Chancellor Mark Mone and staff from the new budget committees held an open forum today in the Union’s Wisconsin Room to discuss the current state of the potential budget cuts as well as take part in a Q&A to address concerns from students and faculty moving forward.
Mone first addressed Scott Walker’s draft of changing the Wisconsin Idea to strike out the language concerned with community involvement and put in place wording that include developing students into a workforce, a draft that was eventually retracted by Walker.
“We are so pleased to see that any efforts to dismantle the Wisconsin Idea were closed,” said Mone.
Mone stated that the UW System president, Ray Cross, had sent a memo in advance of the announcements of the budget cuts “strongly encouraging” UW System chancellors and administrators to look at reducing upcoming spending. This comes in light of allegations that Ray Cross and members of the Board of Regents had be involved in “backroom dealings” prior to the budget cut announcements.
Cross also outlined in the memo specific cost containment measures that should be taken by UW System administrators immediately, which Mone reiterated. They included a hold on hiring non-essential positions, a hold on non-essential out-of-state travel and a hold on non-essential salary adjustments. These holdings will be put into place to prepare for any official cuts put into place on July 1.
Mone then acknowledged and addressed the goals of the new Budget Planning Task Force headed by Vice Chancellor of Finance and Administrative Affairs, Robin Van Harpen, and Vice Chancellor of University of Relations and Communications, Tom Luljak. The task force’s main charge will be to research options and impacts pertaining the budget cuts for the immediate, medium and long term.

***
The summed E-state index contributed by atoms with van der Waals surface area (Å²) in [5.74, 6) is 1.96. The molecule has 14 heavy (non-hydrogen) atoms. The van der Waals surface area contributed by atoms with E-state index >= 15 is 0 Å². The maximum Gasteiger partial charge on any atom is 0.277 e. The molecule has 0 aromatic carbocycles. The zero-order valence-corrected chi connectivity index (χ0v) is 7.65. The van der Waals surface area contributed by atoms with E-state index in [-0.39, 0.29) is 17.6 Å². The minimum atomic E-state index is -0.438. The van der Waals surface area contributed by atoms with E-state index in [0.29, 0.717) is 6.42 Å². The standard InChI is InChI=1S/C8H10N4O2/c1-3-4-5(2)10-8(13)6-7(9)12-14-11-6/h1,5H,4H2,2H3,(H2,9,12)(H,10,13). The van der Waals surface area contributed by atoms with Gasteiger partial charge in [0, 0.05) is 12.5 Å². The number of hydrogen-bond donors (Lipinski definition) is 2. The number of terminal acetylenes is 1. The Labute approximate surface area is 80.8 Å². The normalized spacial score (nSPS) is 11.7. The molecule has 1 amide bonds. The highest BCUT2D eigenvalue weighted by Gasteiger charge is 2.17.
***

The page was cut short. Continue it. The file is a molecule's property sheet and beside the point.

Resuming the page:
The next part of the speech dealt with reactions from the UW Board of Regents’ meetings earlier this week. Board members expressed uniform concern that these budget cuts will be a “serious and critical challenge.” One board member believed that these budget cuts will be simply too large to absorb for not only for universities, but the state of Wisconsin.
Relating back to the Wisconsin Idea, the Regents also felt compelled to state that research amongst universities is not an “extra,” but rather that it is essential to the University of Wisconsin mission. “[Research] is a critically important, value adding, contribution and necessity for the types of things that we do. It’s why we are so important to this region,” said Mone.
The chancellor spoke later upon a variety of actions taken by the university and himself to take on the budget cuts directly including appearances on multiple public broadcast stations, speaking with legislators in Madison and the sending of over 52,000 messages to students, faculty, alumni and donors of UWM.
The chancellor announced plans to continue to meet with more legislators from the Join Finance Committee as well as the Education Committee and write op-ed articles with local news outlets such as the Milwaukee Journal Sentinel. “If I don’t stand up for what I really believe, and what you all care about, and what we do, then I haven’t done my job,” said the chancellor.
Tom Luljak finished the lineup of speeches speaking on an array of newsletters and websites to be rolled out for members of the UWM community to stay updated on potential budget news. This involved a space for those who believe they will be affected by the cuts to share their story on what UWM means to them, and how the cuts could have an effect on their university experience.
The final minutes were allocated to an open Q&A for students and faculty to voice their opinions and concerns.
Among questions asked were those concerned with the year between instatement of the potential budget cuts on July 1 2015 and the instatement of a public authority on the UW System on July 1 of 2016. One faculty member also expressed concern that the restructuring is going to be used as a device to put the majority weight of funding on university students who are already trillions of dollars in debt.